20 Spanish Idioms You’ll Love

From being in the fifth pine to looking for the cat with three feet to finding your half orange, Spanish is full of delightful idioms.

‘Estás como una cabra’ means “you are like a goat.”
‘Estás como una cabra’ means “you are like a goat.” / Tambako the Jaguar/Moment/Getty Images (goat), Justin Dodd/Mental Floss (speech bubble)

One of the joys of learning a language is gaining an understanding of more than just the standard words and phrases. Idioms not only give us an insight into a culture—they’re also fun to use because they rarely translate literally into what they mean. English speakers will use phrases like cold feet or on the same page without a thought, for example, but a non-native English speaker might struggle to grasp what they’re trying to say.

According to Babbel, there are more native Spanish speakers in the world (485 million) than English speakers, so it’s a very useful language to know. If you want to take your Spanish to the next level (or el siguiente nivel), why not brush up on these idioms?

1. En todas las familias, hay un muerto en el armario

We all know the phrase about skeletons in closets, right? This is the Spanish equivalent, which literally translates to “in every family there is a dead person in the closet.”

2. Encontrar tu media naranja

A slice of orange on a blue background
mrs/Moment/Getty Images

If you’re lucky enough “to find your half orange,” or encontrar tu media naranja, then you’ve found the love of your life.

3. Como Pedro por su casa

This phrase is used to describe someone who is swanning around acting as if they own the place—“like Peter in his own house.”

4. Sin pelos en la lengua

Close up of woman's face with tongue sticking out
Jonathan Knowles/Stone/Getty Images

Someone without hairs on their tongue (sin pelos en la lengua) is a person who always speaks their mind.

5. Estar en la luna de Valencia

Estar en la luna de Valencia literally means “to be on the moon of Valencia,” but it has nothing to do with the city in Spain and everything to do with to someone who is absent-minded or in a dream world.

6. Me comería una vaca

Cow in a field with mountains in the background
Johannes Simon/GettyImages

Ravenous English speakers might say they could eat a horse. In Spanish, it’s me comería una vaca, or “I would eat a cow.”

7. Más vale malo conocido que bueno por conocer

This phrase loosely translates to “Much better the bad you know than the good you don’t”—or as English speakers might say, “Better the devil you know.”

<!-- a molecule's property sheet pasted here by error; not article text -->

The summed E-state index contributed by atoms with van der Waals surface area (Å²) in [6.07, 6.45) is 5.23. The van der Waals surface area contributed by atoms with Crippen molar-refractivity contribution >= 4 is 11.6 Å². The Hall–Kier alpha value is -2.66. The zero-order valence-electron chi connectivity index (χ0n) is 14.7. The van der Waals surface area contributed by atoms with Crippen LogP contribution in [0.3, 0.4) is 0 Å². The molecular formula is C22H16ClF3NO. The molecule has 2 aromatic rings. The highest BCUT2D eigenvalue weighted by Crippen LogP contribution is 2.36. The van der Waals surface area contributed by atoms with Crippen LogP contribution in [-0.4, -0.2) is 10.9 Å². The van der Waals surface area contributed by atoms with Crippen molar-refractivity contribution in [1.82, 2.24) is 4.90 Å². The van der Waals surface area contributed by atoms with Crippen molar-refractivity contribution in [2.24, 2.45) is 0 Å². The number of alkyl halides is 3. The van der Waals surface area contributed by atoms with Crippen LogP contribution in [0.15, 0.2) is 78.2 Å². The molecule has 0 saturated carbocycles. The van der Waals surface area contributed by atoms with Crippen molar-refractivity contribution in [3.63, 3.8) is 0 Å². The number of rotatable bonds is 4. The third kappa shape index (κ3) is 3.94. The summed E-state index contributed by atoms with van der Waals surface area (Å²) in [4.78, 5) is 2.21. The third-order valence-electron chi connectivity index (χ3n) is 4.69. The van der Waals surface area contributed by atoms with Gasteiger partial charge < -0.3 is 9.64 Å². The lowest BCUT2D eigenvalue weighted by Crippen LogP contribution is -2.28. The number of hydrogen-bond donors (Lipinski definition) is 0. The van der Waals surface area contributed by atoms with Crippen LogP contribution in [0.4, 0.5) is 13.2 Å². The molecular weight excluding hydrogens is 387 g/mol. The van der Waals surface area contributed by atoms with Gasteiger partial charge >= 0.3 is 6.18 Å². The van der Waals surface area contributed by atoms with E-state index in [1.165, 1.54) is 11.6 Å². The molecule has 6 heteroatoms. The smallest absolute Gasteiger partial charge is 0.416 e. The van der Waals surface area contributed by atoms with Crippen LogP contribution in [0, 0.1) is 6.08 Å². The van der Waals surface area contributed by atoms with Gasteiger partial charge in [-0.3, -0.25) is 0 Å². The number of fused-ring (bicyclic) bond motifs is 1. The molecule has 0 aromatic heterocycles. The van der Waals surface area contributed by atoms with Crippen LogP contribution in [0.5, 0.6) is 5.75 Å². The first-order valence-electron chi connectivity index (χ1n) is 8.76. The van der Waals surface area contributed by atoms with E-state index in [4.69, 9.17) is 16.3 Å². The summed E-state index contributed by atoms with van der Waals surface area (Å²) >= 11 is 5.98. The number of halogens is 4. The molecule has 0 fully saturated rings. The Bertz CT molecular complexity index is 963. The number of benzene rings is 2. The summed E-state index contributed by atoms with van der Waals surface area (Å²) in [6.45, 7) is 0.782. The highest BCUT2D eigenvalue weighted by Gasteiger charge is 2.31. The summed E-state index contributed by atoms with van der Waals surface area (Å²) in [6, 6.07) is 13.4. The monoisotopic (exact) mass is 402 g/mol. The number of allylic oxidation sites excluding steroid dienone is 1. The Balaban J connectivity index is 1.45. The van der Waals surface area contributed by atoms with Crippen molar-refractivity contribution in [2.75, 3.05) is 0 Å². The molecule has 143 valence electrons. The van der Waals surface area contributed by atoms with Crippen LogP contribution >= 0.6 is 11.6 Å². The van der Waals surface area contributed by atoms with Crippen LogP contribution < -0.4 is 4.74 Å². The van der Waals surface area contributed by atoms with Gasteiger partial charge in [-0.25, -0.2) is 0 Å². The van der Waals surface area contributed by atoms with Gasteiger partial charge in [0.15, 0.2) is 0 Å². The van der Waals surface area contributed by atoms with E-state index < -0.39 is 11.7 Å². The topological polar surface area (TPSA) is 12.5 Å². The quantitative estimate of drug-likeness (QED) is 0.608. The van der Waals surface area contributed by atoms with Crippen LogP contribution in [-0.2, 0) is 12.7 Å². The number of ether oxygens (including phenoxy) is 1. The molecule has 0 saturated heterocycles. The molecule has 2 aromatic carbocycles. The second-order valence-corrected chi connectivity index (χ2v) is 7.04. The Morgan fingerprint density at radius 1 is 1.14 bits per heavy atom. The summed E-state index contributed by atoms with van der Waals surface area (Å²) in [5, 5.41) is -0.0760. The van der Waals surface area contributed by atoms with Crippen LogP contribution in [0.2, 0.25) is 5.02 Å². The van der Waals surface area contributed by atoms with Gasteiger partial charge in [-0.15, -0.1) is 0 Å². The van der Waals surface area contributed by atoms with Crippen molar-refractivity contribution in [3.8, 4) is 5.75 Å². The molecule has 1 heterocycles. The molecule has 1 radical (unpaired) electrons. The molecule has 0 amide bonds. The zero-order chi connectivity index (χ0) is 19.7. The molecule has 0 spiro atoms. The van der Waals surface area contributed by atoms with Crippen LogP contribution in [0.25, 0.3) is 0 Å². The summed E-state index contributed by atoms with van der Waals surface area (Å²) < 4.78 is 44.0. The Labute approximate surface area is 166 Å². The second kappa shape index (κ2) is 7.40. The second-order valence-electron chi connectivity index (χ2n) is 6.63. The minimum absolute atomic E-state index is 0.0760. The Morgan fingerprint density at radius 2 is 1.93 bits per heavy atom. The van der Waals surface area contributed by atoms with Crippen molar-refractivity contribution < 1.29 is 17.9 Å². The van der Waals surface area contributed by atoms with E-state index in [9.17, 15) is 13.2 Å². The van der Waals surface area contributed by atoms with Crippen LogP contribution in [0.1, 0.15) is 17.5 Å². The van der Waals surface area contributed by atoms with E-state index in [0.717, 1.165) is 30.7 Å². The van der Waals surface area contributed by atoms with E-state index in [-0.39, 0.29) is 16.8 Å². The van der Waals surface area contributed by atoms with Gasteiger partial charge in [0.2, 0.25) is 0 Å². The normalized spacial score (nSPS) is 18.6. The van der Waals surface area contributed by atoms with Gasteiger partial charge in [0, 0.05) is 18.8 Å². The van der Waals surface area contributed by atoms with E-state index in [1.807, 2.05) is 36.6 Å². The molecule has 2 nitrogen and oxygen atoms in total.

8. Esta en el quinto pino

Forest full of trees
Sean Gallup/GettyImages

Esta en el quinto pino, “to be in the fifth pine,” is to be very far away or out in the sticks.

9. Buscarle tres pies al gato

This phrase, which translates to “to look for three feet on the cat,” means “to go looking for trouble.”

10. Directo al grano

Grain Harvest Underway Across Germany
Sean Gallup/GettyImages

Directo al grano means “straight to the grain” and is perfect when you want to tell someone to cut to the chase.

11. Dar la vuelta a la tortilla

You might flip an omelette while cooking, but in Spanish, to “turn the omelette around” (dar la vuelta a la tortilla) means you’re changing things completely or turning a situation around.

12. Entre la espada y la pared

Sword stuck into grass
© Rune S. Johnsson/Moment/Getty Images

If you’re entre la espada y la pared, or “between the sword and the wall,” then you’re in the unenviable position of choosing between two evils, much like the English phrase between a rock and a hard place.

13. Sin saber ni jota

If you say “without knowing a jot” you mean “without knowing a thing.” Aprobé el examen sin saber ni jota means “I passed the exam without knowing a thing.”

15. Estar en su salsa

Close up of red sauce
Oliver Strewe/The Image Bank/Getty Images

Fortunately, estar en su salsa, “to be in their sauce,” doesn’t indicate a kitchen disaster—the person in their sauce is just in their element.

14. Meter la pata

Meter la pata, “to put the leg in it,” is similar to the English put your foot in it—you’ve made a mistake.

16. No se me caen los anillos

Hand wearing many rings
The Image Source/Getty Images

If you say “no se me caen los anillos,” or “I don’t let my rings fall off,” you’re saying that you don’t feel a menial task is beneath you or you aren’t afraid to get your hands dirty. (It can also be used in a critical way to tell a person that performing a particular task isn’t beneath them.) It’s believed to have originated from the fact that historically, wealthy people who wore rings didn’t perform manual labor.

17. Empezar la casa por el tejado

Empezar la casa por el tejado literally means “to start the house with the roof,” but signifies having things in the wrong order. The English equivalent would be to put the cart before the horse.

18. Estar como una cabra

Goat looking out a barn door
Fox Photos/GettyImages

If you want to tell someone they are acting loco or behaving more strangely than usual, then estás como una cabra—which literally means “you are like a goat”—will fit the bill.

19. Más lento que el caballo del malo

Más lento que el caballo del malo means “slower than the bad guy’s horse.” In old Westerns, the baddie’s horse would always be slower, allowing the hero to save the day.

20. Entre pitos y flautas

Close up of a flute on a black background
Thomas Bishop/500px Prime/Getty Images

Entre pitos y flautas, literally “between whistles and the flutes,” has nothing to do with music, but describes a situation where time gets away from someone or they forget to do something. Entre pitos y flautas me olvidé de todo might translate to “between one thing and another I forgot about everything.